Sometimes when adding more fragrance oil to get a better hot throw, it also requires a bigger wick.

Candles can be melted (reworked) to add more fragrance or more wax and be fixed. Testing and practice help reduce waste from flops. Most of these candles I call my “oops” and use for myself.

What is the flashpoint for fragrance oils?

The fragrance oil flashpoint is the temperature at which the fragrance oil changes from liquid to vapor. 

Flashpoints are primarily used for shipping safety. However, the vapor from the wax pool at the top of the candle is what you smell in the room when the candle is lit.

Not everyone agrees but I will give you my experience anyway. If you are having trouble getting a good hot throw, take the flashpoint into consideration.

The higher the flashpoint the longer it takes to get the aroma going. Adding more will not change that. It’s important to get a good wax pool to release that vapor.

This is true with wax melts. The heat source for the wax melt is either under the warmer or electric as opposed to a flame.

Some fragrance oils, no matter how much you add, do not work well with wax warmers if the flashpoint is high. It just does not get hot enough to produce the vapor.

Adding fragrance oil to the wax at temperatures at the flashpoint or lower can also affect the performance of your candles. Adding a scent with a low flashpoint can result in some evaporation of the fragrance oil before you have poured your candle! A batch that you have added an ounce to can lose 10 percent of that just because it produced vapor from the beginning.

essential oils

How much fragrance oil in candles do I add when blending scents?

This requires testing first. I dip a cotton ball tip in the fragrance oil I want to test and put it in a resealable bag to sit overnight. Not all fragrances are meant to be mixed. I mixed something together once and it smelled like vomit! Yuck! If they do not work together you will know when you open the bag.

Most of my fragrance blends are a base of 50% for the dominant scent and 25 % + 25% additional for mixing 3 together. Test mixing two together at 60 % for one and 40% for the other and then 70% for one and 30% for the other.

You can do this by adding very small amounts to a sauce container with a lid. Make sure you weigh each fragrance and mark it on the container.

Keep a recipe book for your fragrance oil combinations. Surprisingly if you read the fragrance oil descriptions, you will notice that some are complex scents.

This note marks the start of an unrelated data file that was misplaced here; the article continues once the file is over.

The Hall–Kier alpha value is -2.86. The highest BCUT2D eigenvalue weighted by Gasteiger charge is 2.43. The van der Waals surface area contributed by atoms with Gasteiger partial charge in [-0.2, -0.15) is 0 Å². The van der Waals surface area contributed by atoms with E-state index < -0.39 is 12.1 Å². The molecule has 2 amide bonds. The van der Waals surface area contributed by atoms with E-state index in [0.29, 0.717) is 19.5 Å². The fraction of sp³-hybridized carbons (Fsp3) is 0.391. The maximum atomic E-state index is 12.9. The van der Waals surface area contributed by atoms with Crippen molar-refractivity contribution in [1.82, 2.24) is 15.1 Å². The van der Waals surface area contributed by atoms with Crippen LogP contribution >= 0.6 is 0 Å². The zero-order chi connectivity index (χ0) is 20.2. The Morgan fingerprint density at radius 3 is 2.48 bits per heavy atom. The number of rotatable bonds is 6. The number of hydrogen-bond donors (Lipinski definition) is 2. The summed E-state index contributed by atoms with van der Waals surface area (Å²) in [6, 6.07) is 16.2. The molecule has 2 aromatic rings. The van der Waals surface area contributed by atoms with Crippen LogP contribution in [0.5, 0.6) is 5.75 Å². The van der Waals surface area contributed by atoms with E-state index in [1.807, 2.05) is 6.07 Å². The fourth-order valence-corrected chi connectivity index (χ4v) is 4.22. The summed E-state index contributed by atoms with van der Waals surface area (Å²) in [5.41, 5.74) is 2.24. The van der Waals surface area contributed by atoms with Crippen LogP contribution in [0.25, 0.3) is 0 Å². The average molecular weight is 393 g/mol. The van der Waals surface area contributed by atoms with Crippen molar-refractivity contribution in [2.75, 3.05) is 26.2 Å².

Because fragrance oils are different in flashpoint and density, I start by adding the minimum shown in the chart above. You can mix a light fragrance with a dense fragrance it just takes testing. I have also mixed different manufacturers’ fragrance oils and never had issues.

Whatever blend you create becomes the fragrance base for the formula above. Do not, as an example, mix 10% of 3 different fragrances to your candle wax to get a scent. Mix first and then add 10 % to the wax.

What is the difference between manufacture grade and premium fragrance oil?

Most fragrance oil for candles is a manufactures’ grade. A premium grade is sometimes listed as well and is often used for cosmetics. Make sure what you use is specifically meant for candle making.

Avoid essential oils as some are not designed to be burned and candles take more to get a hot throw. Do not use diffuser oil or perfume, etc.

Blending and Creating Unique Fragrance Oil in Candles

Blending and creating unique candle fragrance oil in candles defines your brand more than anything you will do. This is the foundation of your marketing strategy. Fragrances can be renamed but are easily spotted with an experienced nose.

A beginner candlemaker creates candles with stock ingredients. An advanced candlemaker develops its product line to include fragrances that cannot be purchased anywhere else.

There is a reason that people go crazy when Bath and Body Works has their candle sale. On the first Saturday in December, their candles go on sale, and it has become known as Candle Day! Why? They have created quality candles with fragrances that are exclusive to their brand. Even a candle maker such as myself buys them!

Can the essential oil be blended with fragrance oil in candles?

Essential oils can be blended with fragrance oils. Most essential oils are not diluted or mixed with the carrier oil and are much stronger. I prefer to mix fragrance oils with fragrance oils and typically do not use essential oils in candles.